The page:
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Privatisation of banks, insurer: More questions than answers

Government will have to complete several processes before selling stakes, which will be time consuming and complex

Salil Panchal
Published: Feb 2, 2021 08:46:43 PM IST
Updated: Feb 2, 2021 10:02:27 PM IST

Privatisation of banks, insurer: More questions than answers

The dust is now settling on the euphoria following Minister of Finance Nirmala Sitharaman’s growth-oriented budget, which didn’t spring any unexpected negatives where taxes are concerned. As we delve deeper into what the government promises, it is becoming apparent that much of the proposed reforms in the banking, financial services and insurance (BFSI) sector are fraught with challenges, which means some of these measures could potentially take years to be completed.

Sitharaman, on February 1, announced the move to privatise two public sector banks (PSBs) and one general insurance company. Positive indeed that she said “privatise” and not “divest”. “Other than IDBI Bank, we propose to take up the privatisation of two public sector banks and one general insurance company in the year 2021-22. This would require legislative amendments and I propose to introduce the amendments in this Session itself,” she said in her Budget speech.

She also spoke about bringing the IPO of Life Insurance Corporation (LIC) “in 2021-22”, for which the requisite amendments will be made in this parliamentary session itself.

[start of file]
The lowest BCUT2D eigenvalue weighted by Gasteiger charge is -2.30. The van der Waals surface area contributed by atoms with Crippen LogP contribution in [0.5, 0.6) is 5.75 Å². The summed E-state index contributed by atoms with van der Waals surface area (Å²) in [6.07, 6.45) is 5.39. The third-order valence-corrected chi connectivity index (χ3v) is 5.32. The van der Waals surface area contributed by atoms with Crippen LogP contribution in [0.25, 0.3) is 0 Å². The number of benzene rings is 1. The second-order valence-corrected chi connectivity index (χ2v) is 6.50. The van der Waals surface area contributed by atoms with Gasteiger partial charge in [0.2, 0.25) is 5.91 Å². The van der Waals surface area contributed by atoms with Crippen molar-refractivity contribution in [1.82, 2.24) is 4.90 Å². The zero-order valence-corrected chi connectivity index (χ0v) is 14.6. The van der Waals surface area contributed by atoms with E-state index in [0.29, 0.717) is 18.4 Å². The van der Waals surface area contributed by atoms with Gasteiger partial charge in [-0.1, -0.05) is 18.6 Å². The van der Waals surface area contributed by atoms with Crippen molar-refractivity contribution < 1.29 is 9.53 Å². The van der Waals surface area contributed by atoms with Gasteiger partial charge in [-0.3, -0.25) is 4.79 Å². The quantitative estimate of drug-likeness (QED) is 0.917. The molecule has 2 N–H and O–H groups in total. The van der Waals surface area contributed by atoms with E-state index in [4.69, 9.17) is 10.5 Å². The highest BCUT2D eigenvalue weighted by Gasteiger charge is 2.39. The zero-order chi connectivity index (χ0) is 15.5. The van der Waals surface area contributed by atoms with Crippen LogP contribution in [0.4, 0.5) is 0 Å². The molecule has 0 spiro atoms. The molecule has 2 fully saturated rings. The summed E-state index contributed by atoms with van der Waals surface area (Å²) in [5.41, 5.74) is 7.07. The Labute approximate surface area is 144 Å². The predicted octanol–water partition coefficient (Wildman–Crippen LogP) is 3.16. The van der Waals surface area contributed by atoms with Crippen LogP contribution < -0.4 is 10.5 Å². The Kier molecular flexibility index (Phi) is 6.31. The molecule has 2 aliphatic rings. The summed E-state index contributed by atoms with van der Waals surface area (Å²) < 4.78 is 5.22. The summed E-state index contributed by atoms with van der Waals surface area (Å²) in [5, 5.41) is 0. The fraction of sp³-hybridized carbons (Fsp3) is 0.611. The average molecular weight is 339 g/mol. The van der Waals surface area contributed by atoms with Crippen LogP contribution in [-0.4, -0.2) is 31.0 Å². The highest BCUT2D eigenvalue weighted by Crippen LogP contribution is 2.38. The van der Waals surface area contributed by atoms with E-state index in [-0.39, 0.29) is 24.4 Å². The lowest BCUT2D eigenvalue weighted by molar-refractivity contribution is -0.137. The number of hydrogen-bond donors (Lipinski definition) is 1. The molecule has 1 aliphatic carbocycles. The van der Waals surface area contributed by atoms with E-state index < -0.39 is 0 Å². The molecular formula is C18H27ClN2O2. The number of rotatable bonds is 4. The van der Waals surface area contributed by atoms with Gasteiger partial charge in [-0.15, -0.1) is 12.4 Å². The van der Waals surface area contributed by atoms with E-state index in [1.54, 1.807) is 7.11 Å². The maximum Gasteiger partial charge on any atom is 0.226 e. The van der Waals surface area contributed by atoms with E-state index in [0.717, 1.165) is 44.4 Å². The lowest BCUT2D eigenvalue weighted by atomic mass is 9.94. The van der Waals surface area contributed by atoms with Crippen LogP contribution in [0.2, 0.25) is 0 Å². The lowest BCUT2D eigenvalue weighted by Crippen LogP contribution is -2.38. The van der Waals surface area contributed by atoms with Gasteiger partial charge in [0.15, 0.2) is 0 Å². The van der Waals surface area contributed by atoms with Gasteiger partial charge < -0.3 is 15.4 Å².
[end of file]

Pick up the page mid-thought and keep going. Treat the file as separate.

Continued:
Letting go of management control?
What is unclear is whether the government will be letting go of complete management control in these two PSBs. It could well be that they want to sell a small stake in these banks, and allow private investors into them.

One option that can be considered is the ‘bad bank’ route preceding the privatisation. “Once the bad loans from all banks is transferred to a holding company, and managed by an asset reconstruction company (ARC), the PSBs will be leaner and their books cleaner, which will make their valuations more attractive to investors,” says an official in a private bank, declining to be named. The process of setting up ‘bad bank’ is expected to take some time. “What support the government will give to the new buyer also needs to be assessed, in terms of due diligence to the book, so that valuations are the best possible.” 

The second option is to privatise IDBI Bank quickly, which will pave the way for privatisation of the two other PSBs. The government and LIC have a combined 94.7 percent shareholding in IDBI Bank, as of September 2020.